So yesterday, when I woke up to make him a “healthy breakfast” (he got to sleep in until 8:00, a rare luxury) I had the bad sense to check his grades on-line.  And I got a little frustrated with his apparent lack of attention in a couple of classes.  And I woke him up to say, “You better get it together, kid!  You’re clearly taking your eye off the ball.”  And then I stopped.  He had a race beginning in a couple of hours.  He would be pushing his body down an icy hill on razor sharp skis, trying not to mess up, on the edge of crashing, and I was yelling at him about his English grades.  Yikes.  I chose the completely wrong moment to unleash.

<Deep Breath>

He is a good kid.  He is 16.  He and his teammates work extraordinarily hard.  He has passion.  He is critical of himself for not racing as well as he believes he can, and he always feels like he can do better.  I am not a former World Cup ski racer, as are many of the parents of his competitors.  I never ski raced at all.  I can’t give him any advice about how to approach a delay on the course or when to release his edges for the next turn.  I can’t even give him much help with the mental aspects of ski racing.  In fact, I’ve learned to say nothing about any of these things, because I really don’t know what to say.  I’ve never faced the pressures of highly competitive athletics that he does.

I do, however, know how to be a student.  19 years of studentry under my belt, thank you very much.  And so I focus on his school work and try to give him pointers on study skills and time management and suggest that he work ahead.  If I’m honest (though he doesn’t need to hear this) I’ll admit that I wasn’t the best at time management and study skills when I was a junior in high school.  Procrastination seems to be genetic and he is as good at it as I was at his age.  It’s hard to watch him make the mistakes and not-great choices that I once made.  I remind myself that this is his journey.  I cannot be Captain Jean Luc-Picard and “make it so.”

Still, I’m a mom and part of being a mom is nagging a bit here and there (in future at more appropriate times than just before a race) to remind the Young One that this school thing is important.  Racing will end and he will have to make a living some day.  As far as I can tell, the rest of my job description includes providing food, shelter, clothes, gear and a hug from time to time.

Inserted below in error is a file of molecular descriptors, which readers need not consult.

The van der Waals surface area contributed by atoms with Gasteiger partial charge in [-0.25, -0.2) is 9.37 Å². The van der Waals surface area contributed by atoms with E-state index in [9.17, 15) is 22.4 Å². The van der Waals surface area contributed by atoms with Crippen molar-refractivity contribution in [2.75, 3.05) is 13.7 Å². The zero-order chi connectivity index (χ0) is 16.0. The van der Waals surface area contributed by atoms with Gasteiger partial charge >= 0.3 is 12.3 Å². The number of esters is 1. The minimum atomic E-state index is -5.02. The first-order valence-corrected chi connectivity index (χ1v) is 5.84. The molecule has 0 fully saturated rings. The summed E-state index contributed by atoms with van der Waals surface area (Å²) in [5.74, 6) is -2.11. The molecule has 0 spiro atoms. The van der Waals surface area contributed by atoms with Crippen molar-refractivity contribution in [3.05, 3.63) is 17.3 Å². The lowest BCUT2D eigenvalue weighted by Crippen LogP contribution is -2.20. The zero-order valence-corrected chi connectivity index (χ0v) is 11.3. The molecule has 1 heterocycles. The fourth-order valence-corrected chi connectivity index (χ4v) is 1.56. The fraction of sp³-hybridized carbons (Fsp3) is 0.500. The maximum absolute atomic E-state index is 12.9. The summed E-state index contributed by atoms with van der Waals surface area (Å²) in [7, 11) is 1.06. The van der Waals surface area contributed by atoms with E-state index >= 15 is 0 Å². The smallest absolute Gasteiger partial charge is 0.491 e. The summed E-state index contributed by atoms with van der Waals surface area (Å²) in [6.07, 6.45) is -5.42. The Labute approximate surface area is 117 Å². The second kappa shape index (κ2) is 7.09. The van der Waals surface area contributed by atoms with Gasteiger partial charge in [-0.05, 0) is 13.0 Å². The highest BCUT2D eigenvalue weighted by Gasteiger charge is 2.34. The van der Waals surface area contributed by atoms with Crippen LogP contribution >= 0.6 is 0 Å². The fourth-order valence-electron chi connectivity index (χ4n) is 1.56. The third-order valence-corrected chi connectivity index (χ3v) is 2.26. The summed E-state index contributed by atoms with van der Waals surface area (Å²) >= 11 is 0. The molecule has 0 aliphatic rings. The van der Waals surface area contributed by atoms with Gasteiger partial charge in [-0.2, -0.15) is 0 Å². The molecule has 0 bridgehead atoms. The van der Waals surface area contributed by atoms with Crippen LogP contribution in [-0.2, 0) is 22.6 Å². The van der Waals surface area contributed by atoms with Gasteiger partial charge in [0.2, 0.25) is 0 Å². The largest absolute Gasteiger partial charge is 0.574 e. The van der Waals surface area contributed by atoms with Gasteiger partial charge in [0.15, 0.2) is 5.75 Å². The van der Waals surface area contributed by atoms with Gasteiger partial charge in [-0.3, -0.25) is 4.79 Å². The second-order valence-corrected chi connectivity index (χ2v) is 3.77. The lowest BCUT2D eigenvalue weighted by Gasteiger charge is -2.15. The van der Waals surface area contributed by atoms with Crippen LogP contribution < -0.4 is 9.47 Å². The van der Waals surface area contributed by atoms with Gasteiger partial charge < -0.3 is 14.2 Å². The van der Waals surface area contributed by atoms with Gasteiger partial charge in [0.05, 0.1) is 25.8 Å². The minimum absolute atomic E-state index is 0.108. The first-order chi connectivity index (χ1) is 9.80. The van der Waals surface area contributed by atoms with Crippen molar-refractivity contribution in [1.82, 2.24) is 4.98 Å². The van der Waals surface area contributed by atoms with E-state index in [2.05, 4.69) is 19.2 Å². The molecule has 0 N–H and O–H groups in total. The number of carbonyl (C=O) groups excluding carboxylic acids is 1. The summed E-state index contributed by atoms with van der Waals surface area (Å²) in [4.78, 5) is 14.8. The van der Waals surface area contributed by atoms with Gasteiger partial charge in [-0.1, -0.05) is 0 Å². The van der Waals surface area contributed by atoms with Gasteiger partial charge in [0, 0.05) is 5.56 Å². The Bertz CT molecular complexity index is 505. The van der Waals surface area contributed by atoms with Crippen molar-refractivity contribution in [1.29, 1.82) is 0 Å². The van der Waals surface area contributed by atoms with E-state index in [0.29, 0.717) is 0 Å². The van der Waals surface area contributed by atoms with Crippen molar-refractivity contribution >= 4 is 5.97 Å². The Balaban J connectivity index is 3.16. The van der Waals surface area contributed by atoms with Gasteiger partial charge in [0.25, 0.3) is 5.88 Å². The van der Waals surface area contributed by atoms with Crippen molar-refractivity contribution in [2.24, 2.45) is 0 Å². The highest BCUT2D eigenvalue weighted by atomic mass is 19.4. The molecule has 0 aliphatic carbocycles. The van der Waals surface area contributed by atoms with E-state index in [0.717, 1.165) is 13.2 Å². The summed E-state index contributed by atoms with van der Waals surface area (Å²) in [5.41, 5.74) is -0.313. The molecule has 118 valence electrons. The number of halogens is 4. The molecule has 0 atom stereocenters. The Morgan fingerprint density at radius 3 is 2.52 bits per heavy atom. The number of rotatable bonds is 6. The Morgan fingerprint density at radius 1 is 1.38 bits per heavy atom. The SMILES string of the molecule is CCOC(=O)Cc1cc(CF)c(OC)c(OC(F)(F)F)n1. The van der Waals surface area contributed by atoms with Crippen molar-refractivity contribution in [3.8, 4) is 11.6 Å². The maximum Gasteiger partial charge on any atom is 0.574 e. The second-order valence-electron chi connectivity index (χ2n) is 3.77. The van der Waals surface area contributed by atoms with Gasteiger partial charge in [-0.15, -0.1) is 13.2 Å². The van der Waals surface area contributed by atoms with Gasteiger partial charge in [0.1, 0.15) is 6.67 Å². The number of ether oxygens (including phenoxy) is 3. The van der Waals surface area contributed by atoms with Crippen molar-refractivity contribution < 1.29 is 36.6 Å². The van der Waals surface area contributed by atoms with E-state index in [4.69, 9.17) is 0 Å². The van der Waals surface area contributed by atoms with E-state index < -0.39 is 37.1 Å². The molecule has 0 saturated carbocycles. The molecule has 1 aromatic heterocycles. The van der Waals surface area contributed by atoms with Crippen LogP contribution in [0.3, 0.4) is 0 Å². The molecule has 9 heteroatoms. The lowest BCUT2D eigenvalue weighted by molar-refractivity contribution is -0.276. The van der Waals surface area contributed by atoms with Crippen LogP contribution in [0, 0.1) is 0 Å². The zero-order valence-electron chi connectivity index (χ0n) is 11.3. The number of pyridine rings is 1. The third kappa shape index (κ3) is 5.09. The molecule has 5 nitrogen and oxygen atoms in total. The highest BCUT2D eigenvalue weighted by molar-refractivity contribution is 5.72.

Go get ’em! Ski fast! Have fun! (And get some sleep and don’t forget to brush your teeth.)

On Loss of An Unborn Child

bleeding-heart-244354_1280

I’m not sure that I have the courage to make this story public.  We’ll see how it goes and whether the “publish” button gets clicked.  Fair warning, Dear Reader.  Stop now if the topic of miscarriage makes you squeamish, because I’m going to share what it feels like.

This morning, I learned that a friend lost a pregnancy.  I saw her just a few weeks ago, on the day she had taken the pregnancy test.  We hugged and I told her how happy I was for her and her young husband.  It was their first. At somewhere in her mid-thirties, a pregnancy is not as guaranteed as it once may have been.  They were a little bit in shock but happily so.  And when I learned of their loss today, memories of my own experiences came flooding back to me.

Miscarriage is one of the few things that our live-out-loud society does not talk about openly. A newscaster will get a colonoscopy on live TV, but we don’t speak of the painful experiences many of us have endured first hand.  I’ve heard that up to 20% of pregnancies end in miscarriage.  My statistic is 75%.

I don’t want to take away from the loss that the daddies feel when an unborn child doesn’t make it to their first breathe.  They hurt, too.  But I’m not a daddy and I can only speak to  what the mommy goes through, at least this mommy.

Our bodies begin to change immediately upon conception, imperceptively at first, to accommodate this little blob of cells.  Within a couple of weeks, we can smell a cup of coffee two states away.  Our boobs hurt.  We get tired.  And then when we pee on a stick and it turns pink or blue or there are two lines or a plus sign or whatever, our hearts beat a little faster and we suck in a quick breathe and for a while it’s our little life-altering secret.  We might even take a couple more tests, just to be sure.

We tell our husbands or boyfriends or moms.  In my case, my husband and I were elated by the thought of a new addition to our family.  My first pregnancy, that resulted in my fabulous son almost 17 years ago, was not easily achieved.  We tried for years for him and went through infertility testing and treatments and once we figured out what the issue was, he came along in a pretty normal pregnancy.  We figured we had this baby-making thing beat.  So, when I learned I was pregnant about 15 months later, it was a little surprising.  We hadn’t been “trying,” meaning we hadn’t gone through the procedure that resulted in Kid One, but we hadn’t been not trying, meaning we hadn’t been doing what people do to prevent it from happening. Still, there was great joy and excitement.